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Baring takes high-tech broking to mandis

Baring takes high-tech broking to mandis

New Delhi: The emerging market specialist Baring Private Equity Partners India Ltd is expanding JRG Inditrade, a Kochi-based brokerage firm, out of south India to new locations across the country, especially mandis, or wholesale markets established in rural and semi-rural areas, for the trade of agriproducts.

More than 75% of these broking centres will be based in tier II and tier III towns in south India and Maharashtra. The fund owns a 49.13% stake in the company. All mandi locations do not offer established broking firms and being positioned at such sites will ensure increased retail participation, said Munish Dayal, partner, Baring Private Equity.

“Through investment in best-in-class technology solutions and research, JRG expects to plug-in the expertise and the knowledge gap in the commodities markets," he said on the sidelines of the World Economic Forum’s India Economic Summit. “It makes business sense to enter the areas of physical market locations which will also facilitate faster information flow and market timing."

This comes soon after Reuters reported that Baring had appointed Gaurav Soni, chief financial officer of JRG, as managing director replacing promoter Regi Jacob. Soni was earlier with Ernst & Young. The firm’s original promoter managers have stepped down from executive positions and the company board.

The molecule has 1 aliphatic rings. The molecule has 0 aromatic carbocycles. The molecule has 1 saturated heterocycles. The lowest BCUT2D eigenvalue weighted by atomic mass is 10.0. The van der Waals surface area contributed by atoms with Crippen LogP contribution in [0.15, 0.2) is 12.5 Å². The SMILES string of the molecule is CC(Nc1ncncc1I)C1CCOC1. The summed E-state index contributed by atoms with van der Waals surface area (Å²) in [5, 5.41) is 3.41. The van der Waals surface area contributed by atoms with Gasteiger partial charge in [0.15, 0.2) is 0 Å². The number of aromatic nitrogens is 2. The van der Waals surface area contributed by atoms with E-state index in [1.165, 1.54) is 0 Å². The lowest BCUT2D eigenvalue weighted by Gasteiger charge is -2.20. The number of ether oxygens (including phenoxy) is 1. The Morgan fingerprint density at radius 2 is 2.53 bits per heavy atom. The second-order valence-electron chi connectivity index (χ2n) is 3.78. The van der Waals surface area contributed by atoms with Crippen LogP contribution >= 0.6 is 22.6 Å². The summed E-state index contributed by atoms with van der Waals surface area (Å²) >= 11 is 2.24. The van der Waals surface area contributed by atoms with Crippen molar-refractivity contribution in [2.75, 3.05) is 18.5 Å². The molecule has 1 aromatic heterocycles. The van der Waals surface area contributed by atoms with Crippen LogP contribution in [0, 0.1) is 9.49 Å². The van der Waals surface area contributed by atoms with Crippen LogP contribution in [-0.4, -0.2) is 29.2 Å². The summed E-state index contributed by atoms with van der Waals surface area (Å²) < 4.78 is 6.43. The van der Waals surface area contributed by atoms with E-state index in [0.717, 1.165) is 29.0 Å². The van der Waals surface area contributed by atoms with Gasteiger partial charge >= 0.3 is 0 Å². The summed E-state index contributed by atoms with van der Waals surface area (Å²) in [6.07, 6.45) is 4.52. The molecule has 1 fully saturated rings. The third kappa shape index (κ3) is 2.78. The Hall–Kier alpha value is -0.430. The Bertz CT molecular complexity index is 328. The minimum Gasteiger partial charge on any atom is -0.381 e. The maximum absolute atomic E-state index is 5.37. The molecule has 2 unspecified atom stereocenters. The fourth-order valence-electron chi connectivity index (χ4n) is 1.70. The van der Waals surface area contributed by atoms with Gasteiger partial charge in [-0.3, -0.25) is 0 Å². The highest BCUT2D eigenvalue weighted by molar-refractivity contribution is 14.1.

As part of the makeover, Baring is also looking at scaling up the company’s business model by diversifying to attracting corporate customers who will be able to hedge their commodity exposures for better predictability on the prices of raw materials.

“There is a large population in India, especially below the age of 35 years, which is adopting to using financial services—both banking and broking—through the Internet," Dayal said. “There are existing broking firms which provide Internet broking, but the area is relatively underpenetrated."

He said expanding connectivity through the Internet for commodity broking made perfect business sense. But the bricks and mortar side of the business will not be neglected.

“Retail customers in smaller towns like to visit the brokers’ office, do live trading with the help of dealers and maintain personal local relationships," Dayal said. “Given the existing arrangements, it was important to continuously expand its physical footprint to service our customers. The company has a very well-defined model for branch establishment, break-even time frames and ability to sell multiple products to individual customers."

India, which is likely to sustain economic growth rates of 8-9% for the next five to 10 years, is also likely to see its financial services outpace this increase by 2-3 times.

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